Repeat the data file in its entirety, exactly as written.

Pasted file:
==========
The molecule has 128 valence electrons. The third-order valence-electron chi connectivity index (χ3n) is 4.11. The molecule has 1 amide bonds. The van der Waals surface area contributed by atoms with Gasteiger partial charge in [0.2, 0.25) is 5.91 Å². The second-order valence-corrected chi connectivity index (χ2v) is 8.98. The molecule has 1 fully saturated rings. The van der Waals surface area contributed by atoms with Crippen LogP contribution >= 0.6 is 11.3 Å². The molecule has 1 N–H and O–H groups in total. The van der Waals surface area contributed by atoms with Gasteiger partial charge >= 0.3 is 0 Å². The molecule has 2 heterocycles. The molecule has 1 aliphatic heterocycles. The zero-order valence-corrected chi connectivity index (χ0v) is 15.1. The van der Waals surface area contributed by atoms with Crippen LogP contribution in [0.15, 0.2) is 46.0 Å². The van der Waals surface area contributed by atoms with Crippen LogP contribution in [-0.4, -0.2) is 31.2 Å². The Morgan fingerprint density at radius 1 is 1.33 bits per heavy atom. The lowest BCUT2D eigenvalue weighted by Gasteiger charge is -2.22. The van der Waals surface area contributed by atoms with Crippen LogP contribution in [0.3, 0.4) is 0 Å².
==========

The molecule has 128 valence electrons. The third-order valence-electron chi connectivity index (χ3n) is 4.11. The molecule has 1 amide bonds. The van der Waals surface area contributed by atoms with Gasteiger partial charge in [0.2, 0.25) is 5.91 Å². The second-order valence-corrected chi connectivity index (χ2v) is 8.98. The molecule has 1 fully saturated rings. The van der Waals surface area contributed by atoms with Crippen LogP contribution >= 0.6 is 11.3 Å². The molecule has 1 N–H and O–H groups in total. The van der Waals surface area contributed by atoms with Gasteiger partial charge >= 0.3 is 0 Å². The molecule has 2 heterocycles. The molecule has 1 aliphatic heterocycles. The zero-order valence-corrected chi connectivity index (χ0v) is 15.1. The van der Waals surface area contributed by atoms with Crippen LogP contribution in [0.15, 0.2) is 46.0 Å². The van der Waals surface area contributed by atoms with Crippen LogP contribution in [-0.4, -0.2) is 31.2 Å². The Morgan fingerprint density at radius 1 is 1.33 bits per heavy atom. The lowest BCUT2D eigenvalue weighted by Gasteiger charge is -2.22. The van der Waals surface area contributed by atoms with Crippen LogP contribution in [0.3, 0.4) is 0 Å².